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Personal representative

From Wikipedia, the free encyclopedia

In common law jurisdictions, a personal representative or legal personal representative is a person appointed by a court to administer the estate of another person. If the estate being administered is that of a deceased person, the personal representative is either an executor if the deceased person left a will or an administrator of an intestate estate.[1] In other situations, the personal representative may be a guardian or trustee, or other position. As a fiduciary, a personal representative has the duties of loyalty, candor or honesty, and good faith. In the United States, punctilio of honor, or the highest standard of honor, is the level of scrupulousness that a fiduciary must abide by.[2]

In either case of a deceased estate, a probate court of competent jurisdiction issues a finding of fact, including that a will has or has not been filed, and that an executor or administrator has been appointed. These are often referred to as "letters testamentary", "letters of administration" or "letters of representation", as the case may be. These documents, with the appropriate death certificate, are often the only license a person needs to do the banking, stock trading, real estate transactions, and other actions necessary to marshal and dispose of the deceased's estate in the name of the estate itself.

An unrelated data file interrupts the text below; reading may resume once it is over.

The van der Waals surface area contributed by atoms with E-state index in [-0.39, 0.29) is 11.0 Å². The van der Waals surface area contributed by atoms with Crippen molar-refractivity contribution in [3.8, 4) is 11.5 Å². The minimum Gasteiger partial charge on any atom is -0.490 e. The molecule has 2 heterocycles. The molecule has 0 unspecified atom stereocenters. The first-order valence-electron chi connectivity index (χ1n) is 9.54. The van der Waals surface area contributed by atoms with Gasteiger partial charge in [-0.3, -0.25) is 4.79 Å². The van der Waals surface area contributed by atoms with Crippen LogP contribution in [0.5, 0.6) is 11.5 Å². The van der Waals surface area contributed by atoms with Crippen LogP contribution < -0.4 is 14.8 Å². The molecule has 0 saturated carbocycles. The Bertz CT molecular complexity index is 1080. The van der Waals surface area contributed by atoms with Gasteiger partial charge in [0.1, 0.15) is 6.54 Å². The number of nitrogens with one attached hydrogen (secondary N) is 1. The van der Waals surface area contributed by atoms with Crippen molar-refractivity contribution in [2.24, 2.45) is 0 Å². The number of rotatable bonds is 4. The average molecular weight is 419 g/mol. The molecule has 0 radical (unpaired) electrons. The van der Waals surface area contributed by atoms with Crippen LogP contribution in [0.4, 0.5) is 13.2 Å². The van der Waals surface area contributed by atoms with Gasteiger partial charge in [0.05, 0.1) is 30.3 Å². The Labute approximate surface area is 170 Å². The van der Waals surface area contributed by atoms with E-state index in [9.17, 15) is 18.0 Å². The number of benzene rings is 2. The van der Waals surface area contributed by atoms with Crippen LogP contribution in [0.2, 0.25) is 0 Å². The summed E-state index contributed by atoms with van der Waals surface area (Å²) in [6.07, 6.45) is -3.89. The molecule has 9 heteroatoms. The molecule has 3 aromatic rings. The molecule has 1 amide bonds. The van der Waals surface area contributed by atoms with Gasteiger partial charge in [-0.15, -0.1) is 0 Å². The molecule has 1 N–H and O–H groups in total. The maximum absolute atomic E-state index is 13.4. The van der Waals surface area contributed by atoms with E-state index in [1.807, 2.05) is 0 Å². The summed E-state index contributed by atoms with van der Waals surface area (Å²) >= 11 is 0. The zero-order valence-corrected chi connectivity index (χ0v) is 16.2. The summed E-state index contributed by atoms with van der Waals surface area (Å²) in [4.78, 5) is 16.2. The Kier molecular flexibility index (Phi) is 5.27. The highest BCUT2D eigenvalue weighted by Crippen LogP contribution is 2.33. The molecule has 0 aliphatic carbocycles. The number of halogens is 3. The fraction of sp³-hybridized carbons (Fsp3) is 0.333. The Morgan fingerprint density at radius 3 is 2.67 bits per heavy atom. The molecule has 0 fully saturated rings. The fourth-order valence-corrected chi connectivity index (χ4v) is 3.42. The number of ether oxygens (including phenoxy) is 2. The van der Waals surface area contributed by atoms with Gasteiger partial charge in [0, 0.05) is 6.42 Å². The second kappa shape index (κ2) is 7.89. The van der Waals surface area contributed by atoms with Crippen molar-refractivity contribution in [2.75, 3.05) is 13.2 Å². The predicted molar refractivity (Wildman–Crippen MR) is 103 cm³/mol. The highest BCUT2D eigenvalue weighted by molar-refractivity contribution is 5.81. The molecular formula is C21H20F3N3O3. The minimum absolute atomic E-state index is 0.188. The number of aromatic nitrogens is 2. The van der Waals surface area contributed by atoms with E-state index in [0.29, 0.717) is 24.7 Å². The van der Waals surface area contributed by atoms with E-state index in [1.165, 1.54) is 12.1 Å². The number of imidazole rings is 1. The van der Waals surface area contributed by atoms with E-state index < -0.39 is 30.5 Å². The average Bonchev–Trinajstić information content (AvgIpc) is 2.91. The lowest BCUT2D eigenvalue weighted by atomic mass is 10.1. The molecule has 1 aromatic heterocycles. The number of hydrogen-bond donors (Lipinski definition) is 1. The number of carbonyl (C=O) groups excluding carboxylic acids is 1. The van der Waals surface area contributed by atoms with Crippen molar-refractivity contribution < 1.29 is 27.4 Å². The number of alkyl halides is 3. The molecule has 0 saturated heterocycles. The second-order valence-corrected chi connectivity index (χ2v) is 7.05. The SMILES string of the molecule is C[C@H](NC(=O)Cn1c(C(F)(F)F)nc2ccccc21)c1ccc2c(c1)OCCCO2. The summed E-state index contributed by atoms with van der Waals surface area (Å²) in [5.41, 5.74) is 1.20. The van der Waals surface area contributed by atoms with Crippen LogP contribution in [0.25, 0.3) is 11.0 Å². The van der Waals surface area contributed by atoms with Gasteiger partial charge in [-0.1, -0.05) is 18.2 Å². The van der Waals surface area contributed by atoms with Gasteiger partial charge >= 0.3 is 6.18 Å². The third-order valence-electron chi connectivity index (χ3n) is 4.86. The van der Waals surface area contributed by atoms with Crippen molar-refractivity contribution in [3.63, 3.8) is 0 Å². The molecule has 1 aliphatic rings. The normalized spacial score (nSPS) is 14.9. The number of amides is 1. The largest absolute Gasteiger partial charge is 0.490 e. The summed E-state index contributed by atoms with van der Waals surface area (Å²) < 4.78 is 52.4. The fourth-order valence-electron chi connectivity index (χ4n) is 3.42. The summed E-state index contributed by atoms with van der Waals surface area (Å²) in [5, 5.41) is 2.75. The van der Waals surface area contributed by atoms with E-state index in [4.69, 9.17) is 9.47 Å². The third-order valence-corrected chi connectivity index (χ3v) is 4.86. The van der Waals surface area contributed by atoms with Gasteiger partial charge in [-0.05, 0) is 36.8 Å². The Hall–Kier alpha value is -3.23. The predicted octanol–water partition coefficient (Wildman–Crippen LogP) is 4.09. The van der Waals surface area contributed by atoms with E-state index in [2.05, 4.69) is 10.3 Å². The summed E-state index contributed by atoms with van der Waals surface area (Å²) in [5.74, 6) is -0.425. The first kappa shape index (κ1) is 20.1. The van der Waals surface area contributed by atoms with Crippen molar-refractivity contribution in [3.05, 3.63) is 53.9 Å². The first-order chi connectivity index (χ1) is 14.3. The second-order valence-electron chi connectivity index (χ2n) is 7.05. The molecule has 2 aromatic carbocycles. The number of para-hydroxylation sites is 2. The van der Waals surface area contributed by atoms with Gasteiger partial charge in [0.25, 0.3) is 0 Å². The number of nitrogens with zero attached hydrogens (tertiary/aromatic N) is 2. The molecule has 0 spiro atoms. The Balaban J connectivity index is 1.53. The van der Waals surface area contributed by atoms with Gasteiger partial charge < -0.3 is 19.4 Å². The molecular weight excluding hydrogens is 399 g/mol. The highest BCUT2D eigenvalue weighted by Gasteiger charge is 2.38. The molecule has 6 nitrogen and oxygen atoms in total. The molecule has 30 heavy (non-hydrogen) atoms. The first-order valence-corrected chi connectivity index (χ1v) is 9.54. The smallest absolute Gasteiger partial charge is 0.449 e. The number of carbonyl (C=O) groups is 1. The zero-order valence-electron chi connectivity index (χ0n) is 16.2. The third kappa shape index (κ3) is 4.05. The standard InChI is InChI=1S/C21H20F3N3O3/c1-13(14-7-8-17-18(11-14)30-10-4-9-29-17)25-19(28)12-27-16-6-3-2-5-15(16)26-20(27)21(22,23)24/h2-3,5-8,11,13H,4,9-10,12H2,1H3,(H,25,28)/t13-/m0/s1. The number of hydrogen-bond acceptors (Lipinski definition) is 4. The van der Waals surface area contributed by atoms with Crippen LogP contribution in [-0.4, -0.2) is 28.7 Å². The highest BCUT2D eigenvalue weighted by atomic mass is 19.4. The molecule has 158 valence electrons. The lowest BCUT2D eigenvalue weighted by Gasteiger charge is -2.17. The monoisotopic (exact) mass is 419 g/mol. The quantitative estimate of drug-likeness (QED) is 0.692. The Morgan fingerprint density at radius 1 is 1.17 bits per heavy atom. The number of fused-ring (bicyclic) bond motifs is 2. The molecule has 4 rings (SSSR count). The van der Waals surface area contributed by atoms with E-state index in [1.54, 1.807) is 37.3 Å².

There are a number of types of personal representatives, including:

U.S. Department of Defense[edit]

In the U.S., the Office for the Administrative Review of the Detention of Enemy Combatants appointed a Personal Representative (CSRT) to meet with each captive who was still being held in extrajudicial detention in the United States Guantanamo Bay detention camps, in Cuba, in August 2004, when the Supreme Court forced the Department of Defense to start convening Combatant Status Review Tribunals. Such a personal representative is more like a guardian ad litem.


  1. ^ Hayton & Marshall (2005) 1-127-1-128
  2. ^ Meinhard v. Salmon, 164 N.E. 545 (N.Y. 1928).


  • Hayton, D. & Marshall, C. (2005). Commentary and Cases on the Law of Trusts and Equitable Remedies. London: Sweet & Maxwell. ISBN 0-421-90190-X.